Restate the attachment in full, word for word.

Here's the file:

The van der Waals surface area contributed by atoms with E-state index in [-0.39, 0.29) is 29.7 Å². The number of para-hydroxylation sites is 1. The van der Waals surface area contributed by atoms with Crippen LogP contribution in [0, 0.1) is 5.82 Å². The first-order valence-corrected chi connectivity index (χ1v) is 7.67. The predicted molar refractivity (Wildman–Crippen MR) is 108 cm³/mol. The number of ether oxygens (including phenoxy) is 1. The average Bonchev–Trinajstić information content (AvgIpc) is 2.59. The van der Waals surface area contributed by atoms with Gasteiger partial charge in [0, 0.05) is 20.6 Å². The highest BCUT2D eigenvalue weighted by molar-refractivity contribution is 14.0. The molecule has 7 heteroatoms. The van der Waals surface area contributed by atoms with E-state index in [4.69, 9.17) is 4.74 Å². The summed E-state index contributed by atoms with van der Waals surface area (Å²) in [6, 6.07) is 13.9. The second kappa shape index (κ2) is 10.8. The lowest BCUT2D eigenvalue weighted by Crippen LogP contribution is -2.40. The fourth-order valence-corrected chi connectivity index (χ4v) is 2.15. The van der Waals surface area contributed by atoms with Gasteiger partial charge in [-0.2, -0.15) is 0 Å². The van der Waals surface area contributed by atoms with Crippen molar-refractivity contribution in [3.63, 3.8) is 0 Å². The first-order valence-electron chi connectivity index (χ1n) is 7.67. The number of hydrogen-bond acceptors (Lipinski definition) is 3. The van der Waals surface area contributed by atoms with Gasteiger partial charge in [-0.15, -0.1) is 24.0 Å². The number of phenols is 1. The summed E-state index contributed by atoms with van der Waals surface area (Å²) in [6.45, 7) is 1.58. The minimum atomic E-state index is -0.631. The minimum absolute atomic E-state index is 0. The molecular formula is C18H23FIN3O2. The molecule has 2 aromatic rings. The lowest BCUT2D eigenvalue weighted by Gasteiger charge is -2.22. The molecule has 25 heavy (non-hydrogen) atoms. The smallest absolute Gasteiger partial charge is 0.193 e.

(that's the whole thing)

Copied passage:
The van der Waals surface area contributed by atoms with E-state index in [-0.39, 0.29) is 29.7 Å². The number of para-hydroxylation sites is 1. The van der Waals surface area contributed by atoms with Crippen LogP contribution in [0, 0.1) is 5.82 Å². The first-order valence-corrected chi connectivity index (χ1v) is 7.67. The predicted molar refractivity (Wildman–Crippen MR) is 108 cm³/mol. The number of ether oxygens (including phenoxy) is 1. The average Bonchev–Trinajstić information content (AvgIpc) is 2.59. The van der Waals surface area contributed by atoms with Gasteiger partial charge in [0, 0.05) is 20.6 Å². The highest BCUT2D eigenvalue weighted by molar-refractivity contribution is 14.0. The molecule has 7 heteroatoms. The van der Waals surface area contributed by atoms with E-state index in [4.69, 9.17) is 4.74 Å². The summed E-state index contributed by atoms with van der Waals surface area (Å²) in [6, 6.07) is 13.9. The second kappa shape index (κ2) is 10.8. The lowest BCUT2D eigenvalue weighted by Crippen LogP contribution is -2.40. The fourth-order valence-corrected chi connectivity index (χ4v) is 2.15. The van der Waals surface area contributed by atoms with Gasteiger partial charge in [-0.2, -0.15) is 0 Å². The van der Waals surface area contributed by atoms with Crippen molar-refractivity contribution in [3.63, 3.8) is 0 Å². The first-order valence-electron chi connectivity index (χ1n) is 7.67. The number of hydrogen-bond acceptors (Lipinski definition) is 3. The van der Waals surface area contributed by atoms with Gasteiger partial charge in [-0.15, -0.1) is 24.0 Å². The number of phenols is 1. The summed E-state index contributed by atoms with van der Waals surface area (Å²) in [6.45, 7) is 1.58. The minimum atomic E-state index is -0.631. The minimum absolute atomic E-state index is 0. The molecular formula is C18H23FIN3O2. The molecule has 2 aromatic rings. The lowest BCUT2D eigenvalue weighted by Gasteiger charge is -2.22. The molecule has 25 heavy (non-hydrogen) atoms. The smallest absolute Gasteiger partial charge is 0.193 e.